If you are unhappy or dissatisfied with the work you do, you are working by default.
Jobs in the 21st century can be summed up into two distinct camps: work by default, and work on purpose.
Work by default (WBD) is by far the most common, and is characterized by the absence of passion, purpose, and pride in one’s work. Monday mornings (and most workdays) are dreaded, days are counted down until vacation, and hopes and dreams are set aside in favor of the next raise or promotion.
In the other camp, far too empty in this crowded labor market, is work on purpose (WOP). Fulfilling, meaningful work, by definition, is done on purpose, with purpose, and for a purpose one believes in. Monday mornings are anticipated (or at least not dreaded), workdays are seen as an opportunity for self-expression, time flies, and hopes and dreams are in unison with the job itself.
I know this to be true because I’ve battled every single day for the last 14 years to find fulfillment and meaning in my work, to no avail. Why is that? Because I never questioned why I worked at the jobs I did. I just knew I had to. The jobs I’ve held were always for two things: money (we all have to pay the bills) and status (how could I turn down the GM position at a brand-new restaurant?). And if you’ve read “Why I Quit a Six-Figure Existence,” you know my stance on this. I can honestly say that I’ve never felt truly happy at any of the jobs I’ve held. But I have never given up searching.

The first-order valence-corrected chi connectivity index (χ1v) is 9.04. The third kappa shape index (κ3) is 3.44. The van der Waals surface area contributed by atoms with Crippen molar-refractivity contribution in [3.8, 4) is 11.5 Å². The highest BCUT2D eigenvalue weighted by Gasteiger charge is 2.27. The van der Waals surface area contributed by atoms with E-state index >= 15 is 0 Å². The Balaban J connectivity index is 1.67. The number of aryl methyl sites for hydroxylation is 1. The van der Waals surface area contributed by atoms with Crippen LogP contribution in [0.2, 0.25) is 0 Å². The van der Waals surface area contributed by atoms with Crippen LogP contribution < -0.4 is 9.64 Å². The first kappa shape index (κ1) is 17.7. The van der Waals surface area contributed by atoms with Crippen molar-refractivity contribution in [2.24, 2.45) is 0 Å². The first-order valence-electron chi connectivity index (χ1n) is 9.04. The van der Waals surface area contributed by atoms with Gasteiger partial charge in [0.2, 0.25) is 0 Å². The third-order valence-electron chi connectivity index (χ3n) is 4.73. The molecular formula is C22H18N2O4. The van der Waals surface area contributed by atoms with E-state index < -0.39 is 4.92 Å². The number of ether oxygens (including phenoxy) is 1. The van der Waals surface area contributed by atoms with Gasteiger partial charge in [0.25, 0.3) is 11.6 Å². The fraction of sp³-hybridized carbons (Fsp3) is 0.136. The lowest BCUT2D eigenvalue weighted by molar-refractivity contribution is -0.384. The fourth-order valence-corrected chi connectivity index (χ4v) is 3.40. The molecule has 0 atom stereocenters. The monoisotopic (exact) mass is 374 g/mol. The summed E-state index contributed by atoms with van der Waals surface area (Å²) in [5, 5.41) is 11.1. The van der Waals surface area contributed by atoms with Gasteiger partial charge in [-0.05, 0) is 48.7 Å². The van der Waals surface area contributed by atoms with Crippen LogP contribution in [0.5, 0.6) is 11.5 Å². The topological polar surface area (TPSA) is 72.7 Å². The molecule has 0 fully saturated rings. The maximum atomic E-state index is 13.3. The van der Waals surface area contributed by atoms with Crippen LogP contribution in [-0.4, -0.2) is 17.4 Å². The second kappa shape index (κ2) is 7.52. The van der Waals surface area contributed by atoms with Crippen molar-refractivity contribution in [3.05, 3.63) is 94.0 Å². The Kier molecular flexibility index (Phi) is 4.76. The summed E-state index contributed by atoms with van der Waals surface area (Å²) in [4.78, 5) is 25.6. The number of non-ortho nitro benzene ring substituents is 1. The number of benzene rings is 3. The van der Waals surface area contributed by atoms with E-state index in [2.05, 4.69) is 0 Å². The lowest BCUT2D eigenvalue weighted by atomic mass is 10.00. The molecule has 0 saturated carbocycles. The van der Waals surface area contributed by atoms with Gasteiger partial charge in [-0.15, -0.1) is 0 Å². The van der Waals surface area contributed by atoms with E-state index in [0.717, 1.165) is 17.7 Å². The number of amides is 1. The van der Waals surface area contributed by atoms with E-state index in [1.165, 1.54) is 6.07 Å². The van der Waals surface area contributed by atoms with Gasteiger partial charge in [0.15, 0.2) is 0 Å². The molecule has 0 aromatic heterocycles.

The source of almost all work-related unhappiness is the tendency for people to give up searching. My goal in this essay is not to get you to quit your job and work for yourself (although that is the most direct way), but to provide a pathway and a new way of thinking for those who would like to find work satisfaction through employment, without the stress and uncertainty of striking out on their own.
The First Job
On July 10, 2006, I went to work for the very first time in my life, at a supermarket in King of Prussia, Pennsylvania. I was 15, bright-eyed and bushy-tailed, and ready to push those carts and bag those groceries! At that age, $7.00/hour was an amazing thing! All I had to do was work 18 hours a week, and I would get ONE HUNDRED DOLLARS (after taxes). I was hooked.
We’ve all heard some form of the idea that your first job builds character and work ethic. The great thing about those jobs is that they all suck. These are the types of jobs that teach you the value of hard work, time management, and consistently showing up on time. These types of jobs teach us how to be responsible adults.
The horrible thing about first jobs is that they instill in us a limiting mindset. We are groomed in the punch a clock, trade your time for a predetermined, often arbitrary, amount of money, fall in line or else mentality. Our standards are socially and systematically lowered from an early age. If not checked at the door, this mentality becomes a default mindset, forcing us into long-term career paths we are not meant for, at the expense of our enjoyment, creativity, and our full human potential.
The Problem: The Default Path